Seaborn is a Python visualization library based on matplotlib. It provides a high-level interface for drawing attractive statistical graphics. Look at this example from the seaborn documentation site

```>>> import seaborn as sns
>>> sns.set_style("whitegrid")
>>> tips = sns.load_dataset("tips")
>>> ax = sns.barplot(x="day", y="total_bill", data=tips)```

This example shows the default barplot and is the first barplot. Can you see how easy it is to add colors to the different columns? But WHY? What do those colors represent? It looks like the only information that is encoded by the color is the bar category. We already have this information in the form of bar location. Having this colorful image adds nothing but a distraction. It is sad that this is the default behavior that seaborn developers decided to adopt.

Look at the same example, without the colors

`>>> ax = sns.barplot(x="day", y="total_bill", color='gray', data=tips)`

Isn’t it much better? The sad thing is that a better version requires memorizing additional arguments and more typing.

This was my because you can rant.

## Because you can — a new series of data visualization rants

Here’s an old joke:

Q: Why do dogs lick their balls?
A: Because they can.

Canine behavior aside, the fact that you can do something doesn’t mean that you should to it. I already wrote about one such example, when I compared between chart legends to muttonchops.

Citing myself:

Chart legends are like Muttonchops — the fact that you can have them doesn’t mean you should.

Stay tuned and check the because-you-can tag.

Featured image by Unsplash user Nicolas Tessari

## Chart legends and the Muttonchops

Adding legends to a graph is easy. With matplotlib, for example, you simply call `plt.legend()` and voilà, you have your legends. The fact that any major or minor visualization platform makes it super easy to add a legend doesn’t mean that it should be added. At least, not in graphs that are supposed to be shared with the public.

Take a look at this interesting graph taken from Reddit:

The chart provides fascinating information. However, to “decipher” it, the viewer needs to constantly switch between the chart and the legend to the right. Moreover, having to encode eight different categories, resulted in colors that are hard to distinguish. And if you happen to be a colorblind person, your chances to get the colors right are significantly lower.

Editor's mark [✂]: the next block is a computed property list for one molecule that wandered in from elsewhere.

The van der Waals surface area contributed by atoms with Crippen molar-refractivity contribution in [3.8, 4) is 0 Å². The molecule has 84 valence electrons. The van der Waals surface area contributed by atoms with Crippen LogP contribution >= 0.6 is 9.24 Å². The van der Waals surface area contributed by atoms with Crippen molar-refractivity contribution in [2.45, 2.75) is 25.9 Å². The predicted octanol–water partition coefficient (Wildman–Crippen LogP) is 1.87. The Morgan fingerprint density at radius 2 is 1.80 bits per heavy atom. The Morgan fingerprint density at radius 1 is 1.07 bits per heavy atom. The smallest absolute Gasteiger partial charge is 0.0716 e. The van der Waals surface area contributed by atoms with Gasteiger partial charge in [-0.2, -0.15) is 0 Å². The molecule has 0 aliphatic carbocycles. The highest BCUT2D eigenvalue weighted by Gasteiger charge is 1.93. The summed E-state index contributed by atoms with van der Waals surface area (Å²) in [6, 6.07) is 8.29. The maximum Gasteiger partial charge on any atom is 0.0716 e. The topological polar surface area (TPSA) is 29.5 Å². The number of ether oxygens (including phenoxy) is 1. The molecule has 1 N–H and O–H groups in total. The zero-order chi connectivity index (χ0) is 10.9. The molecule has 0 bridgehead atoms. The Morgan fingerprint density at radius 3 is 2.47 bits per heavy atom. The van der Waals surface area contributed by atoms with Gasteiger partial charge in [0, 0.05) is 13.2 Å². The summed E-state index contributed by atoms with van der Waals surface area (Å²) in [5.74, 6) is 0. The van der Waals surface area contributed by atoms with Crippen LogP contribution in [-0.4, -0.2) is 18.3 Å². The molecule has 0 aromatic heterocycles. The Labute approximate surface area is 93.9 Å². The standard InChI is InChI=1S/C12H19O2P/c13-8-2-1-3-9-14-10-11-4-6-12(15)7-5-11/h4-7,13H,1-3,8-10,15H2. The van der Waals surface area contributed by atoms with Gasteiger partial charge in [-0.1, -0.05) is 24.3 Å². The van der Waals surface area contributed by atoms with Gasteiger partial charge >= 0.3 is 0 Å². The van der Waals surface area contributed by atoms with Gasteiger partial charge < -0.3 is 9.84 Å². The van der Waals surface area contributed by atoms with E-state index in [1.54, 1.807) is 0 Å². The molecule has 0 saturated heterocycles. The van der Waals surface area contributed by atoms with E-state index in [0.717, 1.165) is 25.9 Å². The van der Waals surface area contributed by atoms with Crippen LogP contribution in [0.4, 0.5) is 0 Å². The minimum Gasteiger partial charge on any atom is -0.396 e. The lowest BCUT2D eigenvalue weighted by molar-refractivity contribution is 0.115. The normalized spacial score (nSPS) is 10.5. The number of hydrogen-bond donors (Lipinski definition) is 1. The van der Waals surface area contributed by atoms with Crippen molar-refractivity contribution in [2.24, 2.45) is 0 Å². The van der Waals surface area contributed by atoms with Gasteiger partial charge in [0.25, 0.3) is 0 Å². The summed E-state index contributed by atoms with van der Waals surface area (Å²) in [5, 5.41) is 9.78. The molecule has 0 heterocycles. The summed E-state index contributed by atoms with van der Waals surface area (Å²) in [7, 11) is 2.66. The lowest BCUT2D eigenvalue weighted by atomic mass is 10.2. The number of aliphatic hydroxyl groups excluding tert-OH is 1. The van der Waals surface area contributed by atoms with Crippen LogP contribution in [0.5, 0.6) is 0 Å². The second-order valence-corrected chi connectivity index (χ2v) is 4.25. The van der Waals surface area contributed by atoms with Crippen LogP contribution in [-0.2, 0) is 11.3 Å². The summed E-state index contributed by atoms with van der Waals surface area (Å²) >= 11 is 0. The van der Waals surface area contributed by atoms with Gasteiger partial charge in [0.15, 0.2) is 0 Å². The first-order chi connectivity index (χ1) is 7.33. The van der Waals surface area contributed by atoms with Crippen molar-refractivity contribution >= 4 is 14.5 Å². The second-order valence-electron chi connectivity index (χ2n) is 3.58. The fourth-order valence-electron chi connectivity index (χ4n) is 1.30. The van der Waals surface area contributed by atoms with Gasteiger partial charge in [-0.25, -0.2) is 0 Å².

What is the solution to this problem? Let’s reduce the distance between the labels and the data by putting the labels and the data together.

Notice the multiple advantages of the “after” version. First, the viewer doesn’t need to jump back-and-forth to decide which segment represents which data series. Secondly, by moving the legends inside the graph, we freed up valuable real estate area. But that’s not all. The new version is readable by the colorblind. Plus, the slightly bigger letters make the reading easier for the visually impaired. It is also readable and understandable when printed out using a black and white printer.

“Wait a minute,” you might say, “there’s not enough space for all the labels! We’ve lost some valuable information. After all,” you might say, “we now only have four labels, not eight”. Here’s the thing. I think that losing four categories is an advantage. By imposing restrictions, we are forced to decide what is it that we want to say, what is important and what is not. By forcing ourselves to only label larger chunks, we are forced to ask questions. Is the distinction between “Moustache with Muttonchops” and “Moustache with Sideburns” THAT important? If it is, make a graph about Muttonchops and Sideburns. If it’s not, combine them into a single category. Even better, combine them with “Mustache”.

Having the ability to add a legend with any number of categories, using only one code line is super convenient and useful, especially, during data exploration. However, when shared with the public, graphs need to contain as fewer legends as practically needed. Remove the legends, place the labels close to the data. If doing so results in unreadable overlapping labels, refine the graph, rethink your message, combine categories. This may take time and cause frustration, but the result might surprise you. If none of these is possible, put the legend back. At least you tried.

Chart legends are like Muttonchops — the fact that you can have them doesn’t mean you should.